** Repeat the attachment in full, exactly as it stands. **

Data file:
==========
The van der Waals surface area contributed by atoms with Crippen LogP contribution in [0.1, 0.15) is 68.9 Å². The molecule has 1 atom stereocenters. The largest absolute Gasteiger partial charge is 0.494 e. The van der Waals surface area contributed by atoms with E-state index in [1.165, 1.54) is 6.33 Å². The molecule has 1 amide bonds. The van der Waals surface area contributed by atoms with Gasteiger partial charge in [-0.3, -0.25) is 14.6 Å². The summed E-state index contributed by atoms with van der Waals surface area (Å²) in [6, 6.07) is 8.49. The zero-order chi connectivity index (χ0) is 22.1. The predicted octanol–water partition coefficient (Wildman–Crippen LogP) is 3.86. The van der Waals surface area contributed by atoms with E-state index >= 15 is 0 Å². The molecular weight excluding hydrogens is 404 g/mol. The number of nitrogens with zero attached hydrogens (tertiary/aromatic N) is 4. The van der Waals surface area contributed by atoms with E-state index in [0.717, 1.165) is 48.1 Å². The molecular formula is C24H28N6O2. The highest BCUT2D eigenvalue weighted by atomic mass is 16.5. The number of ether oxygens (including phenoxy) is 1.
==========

The van der Waals surface area contributed by atoms with Crippen LogP contribution in [0.1, 0.15) is 68.9 Å². The molecule has 1 atom stereocenters. The largest absolute Gasteiger partial charge is 0.494 e. The van der Waals surface area contributed by atoms with E-state index in [1.165, 1.54) is 6.33 Å². The molecule has 1 amide bonds. The van der Waals surface area contributed by atoms with Gasteiger partial charge in [-0.3, -0.25) is 14.6 Å². The summed E-state index contributed by atoms with van der Waals surface area (Å²) in [6, 6.07) is 8.49. The zero-order chi connectivity index (χ0) is 22.1. The predicted octanol–water partition coefficient (Wildman–Crippen LogP) is 3.86. The van der Waals surface area contributed by atoms with E-state index >= 15 is 0 Å². The molecular weight excluding hydrogens is 404 g/mol. The number of nitrogens with zero attached hydrogens (tertiary/aromatic N) is 4. The van der Waals surface area contributed by atoms with E-state index in [0.717, 1.165) is 48.1 Å². The molecular formula is C24H28N6O2. The highest BCUT2D eigenvalue weighted by atomic mass is 16.5. The number of ether oxygens (including phenoxy) is 1.